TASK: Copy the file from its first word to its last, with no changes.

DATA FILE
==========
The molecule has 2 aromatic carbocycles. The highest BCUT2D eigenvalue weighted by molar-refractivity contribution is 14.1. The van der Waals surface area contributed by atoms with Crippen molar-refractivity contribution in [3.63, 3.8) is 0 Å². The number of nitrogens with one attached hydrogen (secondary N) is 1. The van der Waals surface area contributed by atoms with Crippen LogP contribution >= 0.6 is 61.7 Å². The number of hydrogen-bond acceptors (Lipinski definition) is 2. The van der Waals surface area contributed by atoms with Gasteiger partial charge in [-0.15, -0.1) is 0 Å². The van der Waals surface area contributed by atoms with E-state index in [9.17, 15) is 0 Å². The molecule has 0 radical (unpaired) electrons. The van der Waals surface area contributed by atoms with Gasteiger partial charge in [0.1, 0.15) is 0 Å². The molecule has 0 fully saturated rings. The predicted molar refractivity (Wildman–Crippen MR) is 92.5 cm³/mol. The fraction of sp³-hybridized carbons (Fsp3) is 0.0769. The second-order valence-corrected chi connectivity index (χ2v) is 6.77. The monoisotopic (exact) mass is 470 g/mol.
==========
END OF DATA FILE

The molecule has 2 aromatic carbocycles. The highest BCUT2D eigenvalue weighted by molar-refractivity contribution is 14.1. The van der Waals surface area contributed by atoms with Crippen molar-refractivity contribution in [3.63, 3.8) is 0 Å². The number of nitrogens with one attached hydrogen (secondary N) is 1. The van der Waals surface area contributed by atoms with Crippen LogP contribution >= 0.6 is 61.7 Å². The number of hydrogen-bond acceptors (Lipinski definition) is 2. The van der Waals surface area contributed by atoms with Gasteiger partial charge in [-0.15, -0.1) is 0 Å². The van der Waals surface area contributed by atoms with E-state index in [9.17, 15) is 0 Å². The molecule has 0 radical (unpaired) electrons. The van der Waals surface area contributed by atoms with Gasteiger partial charge in [0.1, 0.15) is 0 Å². The molecule has 0 fully saturated rings. The predicted molar refractivity (Wildman–Crippen MR) is 92.5 cm³/mol. The fraction of sp³-hybridized carbons (Fsp3) is 0.0769. The second-order valence-corrected chi connectivity index (χ2v) is 6.77. The monoisotopic (exact) mass is 470 g/mol.